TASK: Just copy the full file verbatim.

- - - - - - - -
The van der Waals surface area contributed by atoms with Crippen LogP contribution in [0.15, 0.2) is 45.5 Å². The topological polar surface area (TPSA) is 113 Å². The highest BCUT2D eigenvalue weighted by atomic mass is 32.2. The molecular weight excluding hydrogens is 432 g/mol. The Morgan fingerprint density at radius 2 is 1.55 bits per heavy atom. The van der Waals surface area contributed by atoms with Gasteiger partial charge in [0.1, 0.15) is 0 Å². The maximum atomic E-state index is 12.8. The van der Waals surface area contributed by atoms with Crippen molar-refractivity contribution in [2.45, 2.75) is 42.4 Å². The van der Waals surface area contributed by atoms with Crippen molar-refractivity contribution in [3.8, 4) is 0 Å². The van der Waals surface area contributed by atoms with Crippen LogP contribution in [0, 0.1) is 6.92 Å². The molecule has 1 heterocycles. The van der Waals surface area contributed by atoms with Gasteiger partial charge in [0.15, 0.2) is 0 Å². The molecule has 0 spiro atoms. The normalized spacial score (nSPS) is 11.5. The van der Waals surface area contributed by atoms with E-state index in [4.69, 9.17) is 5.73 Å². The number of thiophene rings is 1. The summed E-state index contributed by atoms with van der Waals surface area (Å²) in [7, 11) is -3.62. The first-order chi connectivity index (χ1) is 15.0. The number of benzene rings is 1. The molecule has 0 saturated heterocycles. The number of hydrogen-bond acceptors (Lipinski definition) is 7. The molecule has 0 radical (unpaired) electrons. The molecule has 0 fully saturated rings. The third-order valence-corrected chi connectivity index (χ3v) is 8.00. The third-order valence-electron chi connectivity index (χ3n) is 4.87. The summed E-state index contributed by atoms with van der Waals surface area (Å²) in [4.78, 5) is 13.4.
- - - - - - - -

The van der Waals surface area contributed by atoms with Crippen LogP contribution in [0.15, 0.2) is 45.5 Å². The topological polar surface area (TPSA) is 113 Å². The highest BCUT2D eigenvalue weighted by atomic mass is 32.2. The molecular weight excluding hydrogens is 432 g/mol. The Morgan fingerprint density at radius 2 is 1.55 bits per heavy atom. The van der Waals surface area contributed by atoms with Gasteiger partial charge in [0.1, 0.15) is 0 Å². The maximum atomic E-state index is 12.8. The van der Waals surface area contributed by atoms with Crippen molar-refractivity contribution in [2.45, 2.75) is 42.4 Å². The van der Waals surface area contributed by atoms with Crippen molar-refractivity contribution in [3.8, 4) is 0 Å². The van der Waals surface area contributed by atoms with Crippen LogP contribution in [0, 0.1) is 6.92 Å². The molecule has 1 heterocycles. The van der Waals surface area contributed by atoms with Gasteiger partial charge in [0.15, 0.2) is 0 Å². The molecule has 0 spiro atoms. The normalized spacial score (nSPS) is 11.5. The van der Waals surface area contributed by atoms with E-state index in [4.69, 9.17) is 5.73 Å². The number of thiophene rings is 1. The summed E-state index contributed by atoms with van der Waals surface area (Å²) in [7, 11) is -3.62. The first-order chi connectivity index (χ1) is 15.0. The number of benzene rings is 1. The molecule has 0 saturated heterocycles. The number of hydrogen-bond acceptors (Lipinski definition) is 7. The molecule has 0 radical (unpaired) electrons. The molecule has 0 fully saturated rings. The third-order valence-corrected chi connectivity index (χ3v) is 8.00. The third-order valence-electron chi connectivity index (χ3n) is 4.87. The summed E-state index contributed by atoms with van der Waals surface area (Å²) in [4.78, 5) is 13.4.